Home Russia & China China South China Sea becomes global and regional threat

South China Sea becomes global and regional threat

South China Sea
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Jumel G. Estrañero |

While China has been making considerable diplomatic and economic inroads in Asia, the US has been reminding the same continent of its Pacific power, working to increase not only its diplomatic and economic investments in the region, but also its strategic and military ones. Within Southeast Asia, the US has treaty alliances with the Philippines and Thailand, as well as important security partnerships with other countries including Singapore and Indonesia.

Within this context, the rise of the South China Sea as a global as well as regional security concern should come as no surprise. Tensions surrounding the South China Sea are not based exclusively on claimant interpretations of history and demands of sovereignty, or contested access to hydrocarbons and fisheries; they also involve concerns of grand strategy in political economy’s sphere.

The United States can take care of its interest. I stand strong that the Philippines’ claim over Scarborough Shoal is recognized under our constitutional law and international law.

As issues such as the impact of China’s naval modernization, or the future of the US forward-deployed presence in the region and the balance of power in Asia are debated, the South China Sea becomes a natural focal point for attention. Tensions here both feed into and reflect the evolution of Asia-Pacific relations, recasting the disputes, as well as ASEAN member states’ abilities to manage them, into a broader strategic framework.

And it is this backdrop that makes the disputes both more volatile and more dangerous with regard to the potential ramifications that could flow from any misjudgment. Recently, the Philippines’ top defense official on Sunday defended an American warship’s sailing near a disputed shoal in the West Philippine Sea, saying it should not be a cause for concern. “No, for as long as they are on innocent passage.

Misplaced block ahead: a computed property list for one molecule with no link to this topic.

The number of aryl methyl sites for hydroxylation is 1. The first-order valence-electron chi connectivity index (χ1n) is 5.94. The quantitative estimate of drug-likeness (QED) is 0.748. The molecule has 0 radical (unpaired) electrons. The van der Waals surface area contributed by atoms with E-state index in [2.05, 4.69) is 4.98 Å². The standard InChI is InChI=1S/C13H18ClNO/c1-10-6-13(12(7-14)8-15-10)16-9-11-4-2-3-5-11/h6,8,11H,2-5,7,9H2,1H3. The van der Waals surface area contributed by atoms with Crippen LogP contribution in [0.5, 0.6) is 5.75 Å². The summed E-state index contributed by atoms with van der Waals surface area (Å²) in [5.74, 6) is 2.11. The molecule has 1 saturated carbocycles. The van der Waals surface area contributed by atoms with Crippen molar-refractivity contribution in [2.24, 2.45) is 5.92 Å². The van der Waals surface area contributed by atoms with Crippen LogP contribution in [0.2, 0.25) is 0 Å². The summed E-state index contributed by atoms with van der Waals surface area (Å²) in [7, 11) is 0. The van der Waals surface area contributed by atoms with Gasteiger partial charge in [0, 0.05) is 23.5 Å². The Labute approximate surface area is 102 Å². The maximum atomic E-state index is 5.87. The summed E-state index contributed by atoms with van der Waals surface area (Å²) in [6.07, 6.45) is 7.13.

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International law allows innocent passage even in territorial waters,” Defense Secretary Delfin Lorenzana said. Accordingly, the guided missile USS Hopper came within 22 kilometers of Panatag Shoal on Wednesday night, angering China, which seized the resource-rich fishing ground after a two-month maritime standoff with the Philippines in 2012. Internationally known as Scarborough Shoal, Panatag lies 230 km west of Zambales province, well within the Philippines’ 370 km exclusive economic zone in the South China Sea known as West Philippine Sea.

Improvement of existing facilities, such as roads and airstrips, and provision of water and power facilities and communication equipment. We hope that the President will support this effort.

From the perspective of China, they are protesting regarding the warship’s passage near the shoal, saying it would take “necessary measures” to protect its sovereignty. The presence of the US warship in the area is legal and that Manila should protest Beijing’s territorial claims. In other words, the presence of US warships in the area is not illegal. USS Hopper was exercising freedom of navigation through the South China Sea.

The Philippines should be concerned about and protest China’s assertion of sovereignty over Scarborough Shoal, and the alleged threat to China’s security on a reef more than 744 kilometers away from China’s mainland coast. To recall, after China seized Panatag in 2012, Manila took its territorial dispute with Beijing to the UN-backed Permanent Court of Arbitration in 2013, challenging China’s claim to almost all of the 3.5-million-square-kilometer South China Sea.